Big plans for big ships lead to a greener future


Overcapacity, challenging economic conditions and stricter emissions regulations are forcing the shipbuilding industry to rethink how vessels are built, powered and operated.

Fibreship, a consortium of 18 partners from the private sector, universities and innovation centres from 10 EU countries, is addressing some of the challenges and technology gaps in conventional shipbuilding. It's exploring the use of fibre-reinforced polymer (FRP) composite materials in the construction of commercial ships of more than 50m in length.

FRP could cut the structural weight of vessels by 30-40% and increase cargo capacity by 12%, said Raul Salinas Mullor, head of research at Madrid-based Tecnicas y Servicios de Ingenieria, a Fibreship partner. This in turn could lead to fuel savings of 10-15%, help reduce emissions, and shave 7% off operating costs for medium-sized container ships, or 3% for larger vessels, he said.

Another advantage is that FRP ships would not suffer from corrosion, so their working lives could be extended, and maintenance costs could be a third lower than for steel or aluminium ships, added Mullor.

Composite ships might also offer fluid dynamics qualities that reduce friction, according to Dominic Hudson, Shell professor of ship safety and efficiency at the University of Southampton, which is not part of the Fibreship consortium. As friction accounts for 70% of a containership’s resistance, or 80-85% for bulk carriers and oil tankers, companies such as Mitsubishi Heavy Industries and Silverstream Technologies have developed air lubrication systems. The technology forms small air bubbles on the bottom of the vessel that reduce friction between the hull and seawater, said Hudson, adding that air lubrication techniques could deliver fuel savings of 7-10%.

Greener, cleaner and smarter

There is also the emergence of autonomous, electric cleaning vessels, such as the HullBUG, which removes biofilm from the underwater portion of ships. Reduced maintenance requirements of composite ships make them particularly suitable for autonomous operation, said Bjørn Haugland, chief sustainability officer at maritime classification group DNV GL, which is not part of the Fibreship consortium. And, if ships were also electric, the need for crews to carry out maintenance would be further reduced, delivering additional cost and emissions reductions, he said.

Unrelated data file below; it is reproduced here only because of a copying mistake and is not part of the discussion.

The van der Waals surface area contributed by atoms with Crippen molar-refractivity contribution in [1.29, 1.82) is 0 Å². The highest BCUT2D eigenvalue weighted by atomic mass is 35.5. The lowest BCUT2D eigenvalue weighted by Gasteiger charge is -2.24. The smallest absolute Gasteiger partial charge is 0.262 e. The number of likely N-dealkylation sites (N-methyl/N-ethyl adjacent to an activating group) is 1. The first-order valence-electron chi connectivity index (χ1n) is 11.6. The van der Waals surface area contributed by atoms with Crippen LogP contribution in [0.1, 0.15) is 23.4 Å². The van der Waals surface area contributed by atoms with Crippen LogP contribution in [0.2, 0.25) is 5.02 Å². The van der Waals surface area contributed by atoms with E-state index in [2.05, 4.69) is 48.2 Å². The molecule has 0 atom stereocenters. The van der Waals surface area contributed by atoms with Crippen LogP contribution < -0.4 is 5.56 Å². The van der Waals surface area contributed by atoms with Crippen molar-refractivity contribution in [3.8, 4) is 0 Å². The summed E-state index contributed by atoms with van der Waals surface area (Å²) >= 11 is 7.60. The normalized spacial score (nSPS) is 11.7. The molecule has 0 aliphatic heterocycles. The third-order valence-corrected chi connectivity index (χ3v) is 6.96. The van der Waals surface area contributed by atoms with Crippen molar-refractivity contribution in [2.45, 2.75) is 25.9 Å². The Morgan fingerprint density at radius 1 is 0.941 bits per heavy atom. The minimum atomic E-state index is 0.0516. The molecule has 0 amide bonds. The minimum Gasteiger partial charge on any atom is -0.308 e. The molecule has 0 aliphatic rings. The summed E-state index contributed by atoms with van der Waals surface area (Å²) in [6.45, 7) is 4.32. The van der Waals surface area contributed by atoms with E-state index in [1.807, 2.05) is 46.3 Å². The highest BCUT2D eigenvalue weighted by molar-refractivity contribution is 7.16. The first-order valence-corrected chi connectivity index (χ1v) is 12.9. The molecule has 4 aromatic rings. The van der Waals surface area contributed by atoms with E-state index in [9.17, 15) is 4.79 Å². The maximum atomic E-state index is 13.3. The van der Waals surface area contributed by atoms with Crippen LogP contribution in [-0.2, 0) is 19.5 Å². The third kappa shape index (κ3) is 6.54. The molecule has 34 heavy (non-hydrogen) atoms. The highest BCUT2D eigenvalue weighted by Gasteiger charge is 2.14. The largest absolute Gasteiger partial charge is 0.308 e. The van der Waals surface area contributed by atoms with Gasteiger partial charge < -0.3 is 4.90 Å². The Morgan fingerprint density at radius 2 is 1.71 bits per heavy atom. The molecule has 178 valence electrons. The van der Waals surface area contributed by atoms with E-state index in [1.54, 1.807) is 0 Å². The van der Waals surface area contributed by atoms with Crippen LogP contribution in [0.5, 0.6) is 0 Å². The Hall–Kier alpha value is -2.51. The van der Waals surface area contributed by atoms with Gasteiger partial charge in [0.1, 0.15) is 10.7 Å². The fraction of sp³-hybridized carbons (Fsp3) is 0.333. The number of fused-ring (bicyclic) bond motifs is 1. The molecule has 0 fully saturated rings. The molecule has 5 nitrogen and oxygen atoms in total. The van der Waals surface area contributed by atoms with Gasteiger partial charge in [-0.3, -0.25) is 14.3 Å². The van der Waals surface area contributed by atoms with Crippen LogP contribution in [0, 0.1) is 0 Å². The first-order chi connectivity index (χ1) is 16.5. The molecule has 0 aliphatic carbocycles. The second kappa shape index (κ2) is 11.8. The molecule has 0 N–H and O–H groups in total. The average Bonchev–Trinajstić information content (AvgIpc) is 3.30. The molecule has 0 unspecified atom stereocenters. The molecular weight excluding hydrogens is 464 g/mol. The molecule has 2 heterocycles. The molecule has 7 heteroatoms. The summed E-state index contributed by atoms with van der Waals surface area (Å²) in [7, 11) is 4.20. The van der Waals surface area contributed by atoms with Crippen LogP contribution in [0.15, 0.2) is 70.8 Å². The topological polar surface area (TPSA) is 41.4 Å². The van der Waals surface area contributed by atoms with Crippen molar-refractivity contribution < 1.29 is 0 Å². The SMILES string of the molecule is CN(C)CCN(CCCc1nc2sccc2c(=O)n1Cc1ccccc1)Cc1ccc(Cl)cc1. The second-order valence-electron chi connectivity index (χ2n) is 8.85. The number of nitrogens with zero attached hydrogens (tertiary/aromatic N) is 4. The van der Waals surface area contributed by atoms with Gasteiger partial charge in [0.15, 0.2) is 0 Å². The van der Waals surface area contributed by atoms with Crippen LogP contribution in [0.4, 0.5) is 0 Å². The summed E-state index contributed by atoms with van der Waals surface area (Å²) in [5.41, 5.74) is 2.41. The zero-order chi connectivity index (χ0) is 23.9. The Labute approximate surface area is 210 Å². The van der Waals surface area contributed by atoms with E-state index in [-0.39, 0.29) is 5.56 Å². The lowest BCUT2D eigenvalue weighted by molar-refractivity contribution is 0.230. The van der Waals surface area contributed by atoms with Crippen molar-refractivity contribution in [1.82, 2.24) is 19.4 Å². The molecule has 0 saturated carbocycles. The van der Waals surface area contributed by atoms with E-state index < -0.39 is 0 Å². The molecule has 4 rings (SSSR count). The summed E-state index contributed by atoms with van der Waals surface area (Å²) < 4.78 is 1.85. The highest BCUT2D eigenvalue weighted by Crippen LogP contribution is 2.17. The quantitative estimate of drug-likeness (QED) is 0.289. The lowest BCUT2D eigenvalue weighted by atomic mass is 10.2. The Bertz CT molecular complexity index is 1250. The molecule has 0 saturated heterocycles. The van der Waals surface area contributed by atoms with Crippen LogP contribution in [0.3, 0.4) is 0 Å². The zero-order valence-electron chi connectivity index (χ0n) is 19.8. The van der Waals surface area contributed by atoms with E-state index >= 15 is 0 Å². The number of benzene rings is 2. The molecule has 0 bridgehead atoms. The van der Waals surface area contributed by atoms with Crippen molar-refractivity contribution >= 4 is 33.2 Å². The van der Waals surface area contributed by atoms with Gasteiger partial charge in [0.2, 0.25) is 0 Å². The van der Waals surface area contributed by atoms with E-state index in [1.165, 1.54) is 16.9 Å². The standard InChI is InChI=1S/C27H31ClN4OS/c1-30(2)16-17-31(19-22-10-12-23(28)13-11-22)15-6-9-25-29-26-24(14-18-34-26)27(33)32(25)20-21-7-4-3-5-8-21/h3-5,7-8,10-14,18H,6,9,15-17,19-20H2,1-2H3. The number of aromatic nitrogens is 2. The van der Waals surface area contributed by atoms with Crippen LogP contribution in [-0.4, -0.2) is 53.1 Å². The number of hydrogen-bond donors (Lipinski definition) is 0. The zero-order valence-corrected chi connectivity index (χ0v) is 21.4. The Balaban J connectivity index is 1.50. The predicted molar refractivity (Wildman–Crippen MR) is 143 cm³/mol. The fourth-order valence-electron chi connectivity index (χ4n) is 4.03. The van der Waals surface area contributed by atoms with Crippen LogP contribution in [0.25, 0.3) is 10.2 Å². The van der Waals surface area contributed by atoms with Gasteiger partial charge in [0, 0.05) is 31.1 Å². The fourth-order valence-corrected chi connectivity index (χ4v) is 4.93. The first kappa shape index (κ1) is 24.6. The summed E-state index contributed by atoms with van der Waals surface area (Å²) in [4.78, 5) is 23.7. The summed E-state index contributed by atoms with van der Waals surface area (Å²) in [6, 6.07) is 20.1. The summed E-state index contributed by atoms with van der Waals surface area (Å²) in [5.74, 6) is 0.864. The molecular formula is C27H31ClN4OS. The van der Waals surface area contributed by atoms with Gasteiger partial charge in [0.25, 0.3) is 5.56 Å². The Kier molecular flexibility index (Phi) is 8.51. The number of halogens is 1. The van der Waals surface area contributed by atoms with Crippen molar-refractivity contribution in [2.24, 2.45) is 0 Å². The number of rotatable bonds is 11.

The world's first fully electric and autonomous containership, the YARA Birkeland, will be launched in Norway next year.

Haugland predicts that electric ships, whether powered by batteries or hydrogen fuel cells, will become increasingly popular, especially on inland waterways and along coastal routes. Besides their fuel savings and emissions reduction potential, electric engines are more responsive than diesels, he said. This makes vessels easier to manoeuvre in difficult conditions, he said, pointing to the experience gained with offshore supply ship Viking Lady, the only commercial vessel to use fuel-cell technology.

For now, Fibreship is not considering alternative means of propulsion, as the consortium is focusing on ship design and on methods to reduce fire risk, which is a big challenge for composite vessels. But much research is ongoing elsewhere into the use of liquefied natural gas as an alternative to heavy fuel oil, as well as into auxiliary systems such as sails, kites and wind-powered rotors.

The next step could then be a holistic approach that brings together new materials, propulsion technologies and control systems – to make ships more efficient and more environmentally friendly.